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UN Envoy Concerned Over U.S. Detention Centers In Afghanistan

 Afghan prisoners leave the U.S. detention center at Bagram Airfield in 2006.

Afghan prisoners leave the U.S. detention center at Bagram Airfield in 2006.

KABUL, Aug 2 (Reuters) - The UN special envoy has expressed concern over the conditions in detention centers in Afghanistan, saying they must be brought up to international standards to prevent further radicalization of detainees.

Kai Eide, UN Secretary-General Ban Ki-moon's special envoy to Afghanistan, said he had visited one facility in the capital Kabul and planned to visit several more, including the prison at Bagram, the main U.S. military base.

Bagram prison has become a symbol of detainee abuses for Afghans after the deaths of two detainees in 2002. In June, the BBC reported allegations of abuse and neglect at the facility after interviewing 27 former inmates.

"I have been concerned about the situation in detention centers," Eide told a news conference in Kabul on August 2. "It's important that the situations for detainees are such that they are in accordance with international laws, international standards, and that they do not lead to further radicalization," he said.

It was too early to draw any lasting conclusions after only visiting one facility, Eide said, but the United Nations would be appealing to international donors and the Afghan government to allocate more resources to improve conditions.

Eide said U.S. authorities had so far been positive and he was waiting for them to confirm a date for him to visit Bagram. More than 600 prisoners are held at Bagram's makeshift prison, and a $60 million prison complex is planned.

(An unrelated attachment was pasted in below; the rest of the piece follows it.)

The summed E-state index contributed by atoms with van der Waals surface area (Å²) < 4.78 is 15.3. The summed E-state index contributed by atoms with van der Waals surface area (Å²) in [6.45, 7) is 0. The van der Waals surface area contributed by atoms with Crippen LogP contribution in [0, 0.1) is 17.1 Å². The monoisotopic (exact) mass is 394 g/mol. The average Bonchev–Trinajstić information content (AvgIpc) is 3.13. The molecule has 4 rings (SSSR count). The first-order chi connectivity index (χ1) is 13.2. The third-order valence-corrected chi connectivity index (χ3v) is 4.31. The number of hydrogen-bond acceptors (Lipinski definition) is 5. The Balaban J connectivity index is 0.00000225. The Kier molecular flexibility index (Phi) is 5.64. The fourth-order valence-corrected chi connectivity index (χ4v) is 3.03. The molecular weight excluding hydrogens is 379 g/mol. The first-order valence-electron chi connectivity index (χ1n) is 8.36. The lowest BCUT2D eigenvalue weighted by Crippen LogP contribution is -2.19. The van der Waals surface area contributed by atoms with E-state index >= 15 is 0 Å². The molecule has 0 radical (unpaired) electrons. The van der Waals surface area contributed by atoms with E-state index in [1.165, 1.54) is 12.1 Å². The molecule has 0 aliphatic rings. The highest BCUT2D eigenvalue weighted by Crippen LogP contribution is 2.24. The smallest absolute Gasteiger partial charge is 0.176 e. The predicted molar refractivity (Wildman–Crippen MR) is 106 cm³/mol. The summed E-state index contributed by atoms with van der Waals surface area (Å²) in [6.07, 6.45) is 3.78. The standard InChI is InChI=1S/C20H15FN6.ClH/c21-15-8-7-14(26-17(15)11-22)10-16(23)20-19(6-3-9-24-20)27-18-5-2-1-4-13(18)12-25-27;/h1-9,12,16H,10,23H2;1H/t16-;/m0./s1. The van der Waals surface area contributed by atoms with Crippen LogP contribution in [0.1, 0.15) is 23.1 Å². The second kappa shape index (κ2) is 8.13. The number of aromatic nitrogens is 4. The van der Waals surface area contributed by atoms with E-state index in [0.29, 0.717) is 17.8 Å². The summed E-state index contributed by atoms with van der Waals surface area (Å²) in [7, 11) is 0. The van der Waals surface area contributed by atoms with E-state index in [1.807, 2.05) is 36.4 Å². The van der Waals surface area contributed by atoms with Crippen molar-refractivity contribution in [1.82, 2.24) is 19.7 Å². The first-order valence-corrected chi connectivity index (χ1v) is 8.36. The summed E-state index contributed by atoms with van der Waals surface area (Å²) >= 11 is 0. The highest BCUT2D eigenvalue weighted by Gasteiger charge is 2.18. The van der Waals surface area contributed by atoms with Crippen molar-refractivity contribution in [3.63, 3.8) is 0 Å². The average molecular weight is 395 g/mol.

Eide said families of detainees needed to be given as much information as possible about where relatives were being held and under what circumstances. Detainees must also not be held without access to due process, he said.

The International Committee of the Red Cross (ICRC) has been visiting detainees at Bagram since the beginning of 2002 and says most of the prisoners are Afghans captured by U.S. forces in the south and east, traditional Taliban strongholds.

In 2008, the ICRC was also allowed to visit prisoners at smaller U.S. detention sites, where detainees are often held before being transferred to Bagram.

The ICRC does not publicly release its findings on prison conditions but raises them directly with those in charge of the facilities, it says, to maintain access to the detainees.

A U.S. military report on detainees in Afghanistan last month recommended that detention facilities separate religious militants from each other and the general prison population to prevent Islamist radicalization in Afghan and U.S. prisons.

The U.S Defense Department has said conditions at Bagram meet international standards, but rights group Amnesty International has openly criticized the United States over the detainees' lack of access to legal representation.